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Time not right for troop withdrawal: JK CM
Mukhtar Ahmad in Srinagar
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March 03, 2007 22:31 IST

The Jammu and Kashmir Chief Minister Ghulam Nabi Azad on Saturday said that the slogans of demilitarisation and withdrawal of the Armed Forces Special Powers Act were being raised by certain political forces just for their vested interests.

Talking to media men at Salamabad in Uri near the Line of Control after laying the foundation stone of Primary Health Centre, Azad said: "Withdrawal of troops was linked to improvement in the over-all security situation in the state and once that happens the troops will automatically go back to the barracks."

The chief minister said that the present situation was not ripe enough for withdrawal and any hasty step in this direction could be exploited by the militants that can result in loss of gains made over the years and can also lead to loss of lives.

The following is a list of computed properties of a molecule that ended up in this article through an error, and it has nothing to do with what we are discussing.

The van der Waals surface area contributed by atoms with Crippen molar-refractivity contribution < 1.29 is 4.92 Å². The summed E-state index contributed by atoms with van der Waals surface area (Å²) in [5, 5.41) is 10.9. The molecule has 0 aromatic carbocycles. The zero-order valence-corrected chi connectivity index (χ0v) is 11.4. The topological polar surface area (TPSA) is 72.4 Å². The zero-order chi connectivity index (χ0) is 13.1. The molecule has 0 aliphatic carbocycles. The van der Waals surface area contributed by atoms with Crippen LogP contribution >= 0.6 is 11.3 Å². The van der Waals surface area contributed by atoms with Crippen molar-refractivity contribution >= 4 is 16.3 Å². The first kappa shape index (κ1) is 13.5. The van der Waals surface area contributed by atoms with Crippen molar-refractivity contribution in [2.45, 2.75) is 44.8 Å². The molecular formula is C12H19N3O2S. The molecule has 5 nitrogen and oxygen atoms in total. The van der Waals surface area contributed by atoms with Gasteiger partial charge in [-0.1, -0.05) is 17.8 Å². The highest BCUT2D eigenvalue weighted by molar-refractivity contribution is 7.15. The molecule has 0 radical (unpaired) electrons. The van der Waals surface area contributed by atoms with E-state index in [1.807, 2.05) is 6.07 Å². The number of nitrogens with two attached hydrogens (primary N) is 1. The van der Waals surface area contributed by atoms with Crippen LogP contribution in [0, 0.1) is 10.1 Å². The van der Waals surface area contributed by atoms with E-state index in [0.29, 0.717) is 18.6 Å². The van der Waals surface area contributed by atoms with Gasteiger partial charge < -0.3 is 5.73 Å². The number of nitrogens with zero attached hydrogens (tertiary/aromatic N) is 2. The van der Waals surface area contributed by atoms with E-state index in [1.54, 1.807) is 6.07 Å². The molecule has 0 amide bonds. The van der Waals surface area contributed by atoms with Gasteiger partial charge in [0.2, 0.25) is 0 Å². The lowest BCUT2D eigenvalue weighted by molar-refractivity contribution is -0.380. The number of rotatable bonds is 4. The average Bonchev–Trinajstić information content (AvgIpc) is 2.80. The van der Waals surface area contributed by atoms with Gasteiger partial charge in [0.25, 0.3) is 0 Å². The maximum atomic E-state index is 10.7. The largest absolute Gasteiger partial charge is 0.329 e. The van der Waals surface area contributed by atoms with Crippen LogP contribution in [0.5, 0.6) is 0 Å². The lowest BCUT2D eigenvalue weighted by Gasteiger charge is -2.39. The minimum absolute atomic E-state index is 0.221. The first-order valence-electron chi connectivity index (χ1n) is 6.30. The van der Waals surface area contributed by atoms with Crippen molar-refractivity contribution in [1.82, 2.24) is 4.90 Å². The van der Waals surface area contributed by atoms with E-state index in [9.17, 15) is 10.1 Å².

"The withdrawal of troops is linked to security of people of the state and cannot be done on the demands of political parties," he told newsmen.

"We have reached a crucial stage where militancy would either completely vanish in coming days or become more lethal. Withdrawal of troops cannot be made at this crucial stage," he said.

He said that the state government was ready for cross-LoC trade but Pakistan's lack of interest was a hurdle. "We had sent a list of traders to Pakistan in November 2005 but they have not cleared their visit yet," he said.

Meanwhile, former chief minister and ruling Peoples Democratic Party patron, Mufti Mohammad Sayeed on Saturday said that its demand for troop reduction and revocation of AFSPA are the major formative features of the peace process that would have discernible and instantaneous impact on the ground situation in Jammu & Kashmir.

"I am both sure and confident that our proposals would get a positive response from the Government of India, as it is the only way to move forward," Mufti told newsmen in Jammu.

He pointed out that the central government can't spurn the PDP's proposals as, if it does so, it would be the biggest setback to the peace and reconciliation process."

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